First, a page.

Gall said Brett Roberts from Michiana Area Council of Government couldn’t attend the meeting so she updated the council on several items. She said they met the survey requirements for the Office of Community & Rural Affairs planning grant. The grant deadline was pushed back to Nov. 12 and the award will be Dec. 7.

She said they’re also checking into Main Street designation also through OCRA, but they need to get businesses involved for that program.

Department heads gave reports. Town Marshal Derek Kreider informed the council that an officer is at the police academy and should graduate in December. He also said he’s looking into a video system for the new interview room and the prosecuting attorney is going to try to assist with the cost, which could be $12,000 to $20,000.

Council heard from Wastewater Superintendent Mark Brubaker that the clarifier needs to be repaired and he has a quote not to exceed $14,000. Council members want him to get a quote for a new one before they move forward.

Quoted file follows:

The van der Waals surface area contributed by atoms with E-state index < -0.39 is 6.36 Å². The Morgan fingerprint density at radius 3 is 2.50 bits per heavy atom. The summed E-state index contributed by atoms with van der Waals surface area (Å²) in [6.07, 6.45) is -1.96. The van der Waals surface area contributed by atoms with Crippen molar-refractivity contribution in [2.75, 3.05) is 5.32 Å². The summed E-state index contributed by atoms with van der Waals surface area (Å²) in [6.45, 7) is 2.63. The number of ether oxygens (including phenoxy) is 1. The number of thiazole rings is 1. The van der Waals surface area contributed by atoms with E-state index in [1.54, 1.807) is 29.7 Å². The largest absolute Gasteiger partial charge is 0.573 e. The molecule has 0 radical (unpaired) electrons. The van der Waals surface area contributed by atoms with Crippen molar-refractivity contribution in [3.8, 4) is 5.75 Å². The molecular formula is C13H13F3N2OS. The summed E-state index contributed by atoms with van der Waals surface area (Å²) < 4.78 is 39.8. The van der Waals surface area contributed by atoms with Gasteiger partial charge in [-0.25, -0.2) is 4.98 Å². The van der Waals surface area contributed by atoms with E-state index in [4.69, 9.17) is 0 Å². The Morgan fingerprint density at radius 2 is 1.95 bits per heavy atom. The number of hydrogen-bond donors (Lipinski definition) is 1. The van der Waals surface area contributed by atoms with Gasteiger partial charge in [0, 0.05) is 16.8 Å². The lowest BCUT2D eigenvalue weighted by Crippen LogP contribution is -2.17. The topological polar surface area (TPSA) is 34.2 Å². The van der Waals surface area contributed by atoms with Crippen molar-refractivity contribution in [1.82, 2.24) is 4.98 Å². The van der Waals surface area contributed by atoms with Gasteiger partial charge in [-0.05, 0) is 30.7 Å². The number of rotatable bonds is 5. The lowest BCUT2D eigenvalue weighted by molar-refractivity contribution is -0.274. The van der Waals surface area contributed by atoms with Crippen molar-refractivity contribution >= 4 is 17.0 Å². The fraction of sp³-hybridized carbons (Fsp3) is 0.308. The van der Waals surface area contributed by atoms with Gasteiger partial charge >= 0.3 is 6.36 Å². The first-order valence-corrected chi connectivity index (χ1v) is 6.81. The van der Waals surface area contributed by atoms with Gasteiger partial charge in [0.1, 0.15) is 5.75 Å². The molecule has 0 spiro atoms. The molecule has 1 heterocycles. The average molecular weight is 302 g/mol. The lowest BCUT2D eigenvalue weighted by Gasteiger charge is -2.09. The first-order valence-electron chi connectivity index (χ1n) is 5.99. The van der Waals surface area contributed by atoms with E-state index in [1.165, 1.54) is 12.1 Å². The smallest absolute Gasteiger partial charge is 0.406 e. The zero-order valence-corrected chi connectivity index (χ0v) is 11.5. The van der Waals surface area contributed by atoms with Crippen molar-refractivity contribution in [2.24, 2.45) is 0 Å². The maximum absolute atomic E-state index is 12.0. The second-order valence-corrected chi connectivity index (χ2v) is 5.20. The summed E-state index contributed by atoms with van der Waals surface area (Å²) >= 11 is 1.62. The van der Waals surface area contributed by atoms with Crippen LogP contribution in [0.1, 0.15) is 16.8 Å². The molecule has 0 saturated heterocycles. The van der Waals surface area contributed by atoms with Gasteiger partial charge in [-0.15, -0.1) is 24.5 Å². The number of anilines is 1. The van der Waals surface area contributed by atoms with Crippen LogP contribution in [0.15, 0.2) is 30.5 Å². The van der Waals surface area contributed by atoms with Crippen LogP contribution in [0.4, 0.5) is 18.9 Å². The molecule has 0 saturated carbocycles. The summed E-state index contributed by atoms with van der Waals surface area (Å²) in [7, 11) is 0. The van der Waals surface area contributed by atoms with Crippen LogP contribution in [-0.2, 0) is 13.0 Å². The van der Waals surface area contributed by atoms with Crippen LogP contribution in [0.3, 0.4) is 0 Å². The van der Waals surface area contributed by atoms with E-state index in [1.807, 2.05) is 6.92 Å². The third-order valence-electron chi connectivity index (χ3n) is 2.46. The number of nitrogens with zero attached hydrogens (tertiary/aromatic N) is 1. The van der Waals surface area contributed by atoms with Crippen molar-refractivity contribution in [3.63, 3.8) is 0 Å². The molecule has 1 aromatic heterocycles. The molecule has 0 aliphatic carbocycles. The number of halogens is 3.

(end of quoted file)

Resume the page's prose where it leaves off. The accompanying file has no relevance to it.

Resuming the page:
They approved the purchase of a backup pump for $1,076.

For the water utility, they approved treating well No. 4 by Peerless Midwest at a cost of $6,470 and approved the annual maintenance and inspection by Living Waters at a cost of $1,415.27.

Fall Clean-Up Days are Sept. 23-25. Hours on Sept. 23 and 24 are 8 a.m. to 4 p.m. and 8 a.m. to 11:30 a.m. Sept. 25. All items should be brought to the utilities building at 600 N. Main St. Items that will not be accepted include tires, rims, electronics and any appliances containing freon. Check the website at

Leaf Mulch is available to residents. Call Steve Marquart at 574-658-4614 to make an appointment or for more information.

In other business, the Council:

• Heard Harvest Coffee is holding its block party at the new location on Ind. 15 on Sept. 25 from 5 to 7 p.m. with music and games, etc.

• Heard the clerk’s office will be closed Oct. 11 for Columbus Day.

• Heard the next council meeting is changed to Oct. 12 due to Columbus Day and the Council will adopt the budget at that meeting.

• Heard the Fire Department’s Chicken Barbecue will be the first Sunday of October at 11 a.m., with drive-through and carry out.

• Set Halloween Trick-or-Treat hours for Oct. 30 from 6 to 8 p.m.